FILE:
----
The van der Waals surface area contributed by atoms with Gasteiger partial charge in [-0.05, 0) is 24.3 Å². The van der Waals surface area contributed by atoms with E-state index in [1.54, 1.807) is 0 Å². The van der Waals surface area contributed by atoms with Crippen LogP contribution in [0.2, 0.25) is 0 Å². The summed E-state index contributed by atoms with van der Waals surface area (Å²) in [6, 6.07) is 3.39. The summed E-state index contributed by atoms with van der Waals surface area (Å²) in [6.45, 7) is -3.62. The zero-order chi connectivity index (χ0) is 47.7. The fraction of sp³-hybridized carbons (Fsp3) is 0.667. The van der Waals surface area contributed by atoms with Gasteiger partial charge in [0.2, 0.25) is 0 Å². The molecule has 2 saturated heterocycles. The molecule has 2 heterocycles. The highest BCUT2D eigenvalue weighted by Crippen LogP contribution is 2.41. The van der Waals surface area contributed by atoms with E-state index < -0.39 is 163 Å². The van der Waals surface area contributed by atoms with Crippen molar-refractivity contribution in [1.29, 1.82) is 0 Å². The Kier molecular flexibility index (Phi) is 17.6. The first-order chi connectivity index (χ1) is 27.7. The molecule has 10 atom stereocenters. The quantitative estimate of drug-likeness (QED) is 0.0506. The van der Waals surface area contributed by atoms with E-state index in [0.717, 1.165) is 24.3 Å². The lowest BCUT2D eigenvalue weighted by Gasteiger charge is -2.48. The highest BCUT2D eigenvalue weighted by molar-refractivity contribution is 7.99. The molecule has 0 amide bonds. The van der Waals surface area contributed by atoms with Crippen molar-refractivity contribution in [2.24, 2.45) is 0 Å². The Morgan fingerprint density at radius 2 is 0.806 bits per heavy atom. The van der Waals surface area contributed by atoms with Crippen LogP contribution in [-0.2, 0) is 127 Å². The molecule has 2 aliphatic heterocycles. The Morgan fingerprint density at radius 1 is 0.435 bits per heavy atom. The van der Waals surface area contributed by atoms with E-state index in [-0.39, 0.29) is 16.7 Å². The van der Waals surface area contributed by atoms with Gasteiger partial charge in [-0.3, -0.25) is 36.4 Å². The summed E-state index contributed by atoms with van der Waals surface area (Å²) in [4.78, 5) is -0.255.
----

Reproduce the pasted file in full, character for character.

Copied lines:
The van der Waals surface area contributed by atoms with Gasteiger partial charge in [-0.05, 0) is 24.3 Å². The van der Waals surface area contributed by atoms with E-state index in [1.54, 1.807) is 0 Å². The van der Waals surface area contributed by atoms with Crippen LogP contribution in [0.2, 0.25) is 0 Å². The summed E-state index contributed by atoms with van der Waals surface area (Å²) in [6, 6.07) is 3.39. The summed E-state index contributed by atoms with van der Waals surface area (Å²) in [6.45, 7) is -3.62. The zero-order chi connectivity index (χ0) is 47.7. The fraction of sp³-hybridized carbons (Fsp3) is 0.667. The van der Waals surface area contributed by atoms with Gasteiger partial charge in [0.2, 0.25) is 0 Å². The molecule has 2 saturated heterocycles. The molecule has 2 heterocycles. The highest BCUT2D eigenvalue weighted by Crippen LogP contribution is 2.41. The van der Waals surface area contributed by atoms with E-state index < -0.39 is 163 Å². The van der Waals surface area contributed by atoms with Crippen molar-refractivity contribution in [1.29, 1.82) is 0 Å². The Kier molecular flexibility index (Phi) is 17.6. The first-order chi connectivity index (χ1) is 27.7. The molecule has 10 atom stereocenters. The quantitative estimate of drug-likeness (QED) is 0.0506. The van der Waals surface area contributed by atoms with E-state index in [0.717, 1.165) is 24.3 Å². The lowest BCUT2D eigenvalue weighted by Gasteiger charge is -2.48. The highest BCUT2D eigenvalue weighted by molar-refractivity contribution is 7.99. The molecule has 0 amide bonds. The van der Waals surface area contributed by atoms with Crippen molar-refractivity contribution in [2.24, 2.45) is 0 Å². The Morgan fingerprint density at radius 2 is 0.806 bits per heavy atom. The van der Waals surface area contributed by atoms with Crippen LogP contribution in [-0.2, 0) is 127 Å². The molecule has 2 aliphatic heterocycles. The Morgan fingerprint density at radius 1 is 0.435 bits per heavy atom. The van der Waals surface area contributed by atoms with E-state index in [-0.39, 0.29) is 16.7 Å². The van der Waals surface area contributed by atoms with Gasteiger partial charge in [-0.3, -0.25) is 36.4 Å². The summed E-state index contributed by atoms with van der Waals surface area (Å²) in [4.78, 5) is -0.255.